Whereas most previous research has focused on ways to make school science lessons more engaging and inclusive, Judith Marackiewicz and her colleagues took a different approach and sent two glossy brochures and a web-site password to the parents of 81 boys and girls (aged approximately 16) at 108 schools in the Wisconsin area. The first brochure “Making Connections: Helping Your Teen Find Value in School” was delivered when the school pupils were in their 10th grade (aged about 16 years), and the second about six months later.
The researchers were guided by psychological theory that says students are motivated by a mix of factors: their expectations about how well they’ll do, how much they think they’ll enjoy a subject, and how useful they think it will be to them. The brochures and website particularly targeted the last factor. The materials contained information educating parents about the usefulness of maths and science to their children’s careers, and advising them on ways to discuss this with their children. This included ways to personalise the discussion of the subjects, as well showcasing the relevance of the subjects to real-life activities, such as video games and driving.
The intervention had a powerful effect. Compared to 100 students in a control group, the children of targeted parents reported at follow-up that they’d had more discussions with their parents about the value of science and maths courses, and crucially, they also opted to take more of these subjects at high-school (this averaged out as the equivalent of an extra semester of maths or science during the final two years of school). Mothers in the intervention group also reported being more aware of the value of maths and science to their children’s careers.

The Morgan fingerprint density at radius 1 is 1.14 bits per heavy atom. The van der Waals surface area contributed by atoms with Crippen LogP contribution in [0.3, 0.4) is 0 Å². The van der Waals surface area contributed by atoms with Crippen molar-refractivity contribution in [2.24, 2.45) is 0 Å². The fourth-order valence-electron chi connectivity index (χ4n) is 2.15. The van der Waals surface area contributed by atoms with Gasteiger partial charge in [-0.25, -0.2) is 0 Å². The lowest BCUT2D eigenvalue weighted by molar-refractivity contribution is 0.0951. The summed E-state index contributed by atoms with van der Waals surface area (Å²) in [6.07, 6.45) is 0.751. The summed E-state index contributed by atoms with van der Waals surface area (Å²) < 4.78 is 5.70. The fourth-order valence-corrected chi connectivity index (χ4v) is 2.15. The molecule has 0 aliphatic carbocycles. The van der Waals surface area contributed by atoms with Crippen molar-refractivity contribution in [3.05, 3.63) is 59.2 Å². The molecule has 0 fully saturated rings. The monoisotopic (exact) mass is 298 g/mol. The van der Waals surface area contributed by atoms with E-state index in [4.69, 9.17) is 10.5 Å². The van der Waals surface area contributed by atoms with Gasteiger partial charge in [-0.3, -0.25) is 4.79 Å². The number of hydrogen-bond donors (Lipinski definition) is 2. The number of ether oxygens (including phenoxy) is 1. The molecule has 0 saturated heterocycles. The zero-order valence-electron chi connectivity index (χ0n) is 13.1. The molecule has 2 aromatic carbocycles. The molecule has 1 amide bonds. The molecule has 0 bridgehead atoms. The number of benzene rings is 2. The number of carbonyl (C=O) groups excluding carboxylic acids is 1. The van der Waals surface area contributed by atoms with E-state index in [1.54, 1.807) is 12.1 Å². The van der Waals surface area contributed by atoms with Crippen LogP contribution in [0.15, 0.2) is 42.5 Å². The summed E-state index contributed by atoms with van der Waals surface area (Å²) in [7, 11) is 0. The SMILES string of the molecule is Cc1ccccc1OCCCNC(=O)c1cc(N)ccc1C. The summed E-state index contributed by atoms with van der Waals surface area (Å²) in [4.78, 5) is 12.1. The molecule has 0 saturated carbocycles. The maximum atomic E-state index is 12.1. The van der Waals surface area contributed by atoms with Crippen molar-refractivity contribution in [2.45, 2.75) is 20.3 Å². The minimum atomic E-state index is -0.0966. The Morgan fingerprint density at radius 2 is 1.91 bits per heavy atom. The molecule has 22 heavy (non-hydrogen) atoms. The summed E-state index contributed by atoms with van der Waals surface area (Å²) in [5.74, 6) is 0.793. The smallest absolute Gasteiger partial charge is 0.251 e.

Time and again past research has shown that one of the strongest predictors of children’s choice of science and maths is their parents’ level of education. This was replicated in the current study, and impressively enough, the influence of the intervention was the same size as this oft-studied parental factor. Targeting parents may be particularly shrewd, the researchers said, since they have a privileged insight into their children’s personalities and histories, and are therefore uniquely placed to help them realise the advantages to studying maths, science, technology and and/or engineering (STEM).
“Parents are an untapped resource for promoting STEM motivation,” Marackiewicz and her team concluded, “and the results of our study demonstrate that a modest intervention aimed at parents can produce significant changes in their children’s academic choices.”
Harackiewicz JM, Rozek CS, Hulleman CS, and Hyde JS (2012). Helping Parents to Motivate Adolescents in Mathematics and Science: An Experimental Test of a Utility-Value Intervention. Psychological science PMID: 22760887